Why laptop manufacturers stopped including disk drives
There are plenty of reasons that we could come up with as to why laptops with internal disk drives went from standard feature to rare unicorn. Hard drives generally saw a decline starting around 2009 after major manufacturer Fujitsu exited the market, and in 2011 when a series of floods in Thailand (opens in new tab) impacted many hard drive factories, with predictions of a shortage causing prices to double.
The biggest one is the advent of cheap, reliable, fast, and high-capacity USB drives, cloud storage, and video streaming options that took over for hard drives. On paper that makes sense, since DVDs and CDs weren’t the most reliable of hard media and could easily scratch which affected playback.
There’s also a commonly spewed fact that not including hard disk drives has made the best laptops and the best gaming laptops cheaper to make and purchase, allowed for circuit boards in laptops to be larger and less dense, required fewer layers, and reduced weight and thickness.
There is some truth to the cheaper aspect, as a lawsuit settlement back in 2017 (opens in new tab) accused optical drive manufacturers of “colluding to inflate the prices of optical drives sold to big computer companies and retailers.” And over time laptops have gotten generally thinner and lighter too.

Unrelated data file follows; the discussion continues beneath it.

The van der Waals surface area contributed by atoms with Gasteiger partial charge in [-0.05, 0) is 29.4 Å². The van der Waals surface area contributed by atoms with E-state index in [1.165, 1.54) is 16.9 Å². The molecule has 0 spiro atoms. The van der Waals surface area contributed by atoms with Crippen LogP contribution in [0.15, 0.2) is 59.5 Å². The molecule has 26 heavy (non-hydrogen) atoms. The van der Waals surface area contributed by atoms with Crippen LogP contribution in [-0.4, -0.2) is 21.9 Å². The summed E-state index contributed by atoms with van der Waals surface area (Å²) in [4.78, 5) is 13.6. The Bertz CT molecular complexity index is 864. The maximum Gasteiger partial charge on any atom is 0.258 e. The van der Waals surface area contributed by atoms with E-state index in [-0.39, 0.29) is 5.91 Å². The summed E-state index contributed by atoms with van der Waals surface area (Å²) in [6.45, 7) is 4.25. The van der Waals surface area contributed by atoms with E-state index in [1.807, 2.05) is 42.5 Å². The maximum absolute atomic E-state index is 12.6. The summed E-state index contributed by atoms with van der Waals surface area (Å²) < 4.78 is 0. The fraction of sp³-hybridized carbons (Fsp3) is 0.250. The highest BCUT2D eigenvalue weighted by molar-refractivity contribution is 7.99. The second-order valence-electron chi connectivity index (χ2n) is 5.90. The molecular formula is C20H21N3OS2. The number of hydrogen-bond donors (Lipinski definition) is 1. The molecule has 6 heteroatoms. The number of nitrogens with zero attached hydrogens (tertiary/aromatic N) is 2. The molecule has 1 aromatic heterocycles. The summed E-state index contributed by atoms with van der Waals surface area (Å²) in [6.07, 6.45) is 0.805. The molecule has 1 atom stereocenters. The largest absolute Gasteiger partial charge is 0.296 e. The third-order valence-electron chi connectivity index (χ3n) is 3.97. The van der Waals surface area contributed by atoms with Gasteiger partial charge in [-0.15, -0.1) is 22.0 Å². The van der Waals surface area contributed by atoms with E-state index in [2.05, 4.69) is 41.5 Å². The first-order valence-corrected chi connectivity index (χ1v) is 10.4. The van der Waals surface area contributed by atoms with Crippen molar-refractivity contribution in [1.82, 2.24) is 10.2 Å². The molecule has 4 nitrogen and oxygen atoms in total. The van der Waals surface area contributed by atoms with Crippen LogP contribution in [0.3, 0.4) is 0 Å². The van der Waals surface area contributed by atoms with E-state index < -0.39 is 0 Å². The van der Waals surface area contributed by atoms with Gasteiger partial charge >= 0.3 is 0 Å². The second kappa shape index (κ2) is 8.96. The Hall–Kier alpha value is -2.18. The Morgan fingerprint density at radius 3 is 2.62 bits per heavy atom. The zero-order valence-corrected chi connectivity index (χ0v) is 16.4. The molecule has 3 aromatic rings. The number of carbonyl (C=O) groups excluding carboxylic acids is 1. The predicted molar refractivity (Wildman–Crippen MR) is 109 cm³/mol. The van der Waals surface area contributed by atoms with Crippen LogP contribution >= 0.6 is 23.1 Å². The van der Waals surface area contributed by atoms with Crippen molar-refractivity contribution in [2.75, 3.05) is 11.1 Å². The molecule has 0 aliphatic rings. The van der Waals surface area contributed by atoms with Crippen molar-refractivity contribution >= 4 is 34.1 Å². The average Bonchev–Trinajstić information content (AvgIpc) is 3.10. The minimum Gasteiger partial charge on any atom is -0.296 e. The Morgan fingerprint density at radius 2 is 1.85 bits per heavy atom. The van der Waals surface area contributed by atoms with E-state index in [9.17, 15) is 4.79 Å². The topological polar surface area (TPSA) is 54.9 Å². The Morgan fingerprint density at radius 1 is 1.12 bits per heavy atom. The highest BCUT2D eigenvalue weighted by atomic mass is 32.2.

The real reasons why internal disk drives were phased out
However, the biggest reason why companies jumped at the chance to remove optical and hard disk drives from laptops is simple: it allows for more control.
Back when computer programs and media were exclusively on physical media, once you made that purchase, you had complete control over how you used it. Corny PSAs like “Don’t Copy That Floppy” and such tried to scare kids into not copying or sharing such media, which had absolutely no effect.
But look at what happened once digital media became the norm: the tech industry quickly pounced and replaced actual physical programs that you could own, copy, and pass on with subscriptions that remove ownership from the user and forces us to constantly pay companies the right to rent programs like Microsoft Office and Adobe suite. This coincided with the phasing out of optical/hard disk drives not only for laptops but even some PCs now (opens in new tab). If you have no way to use physical methods, then you’re forced to use digital ones.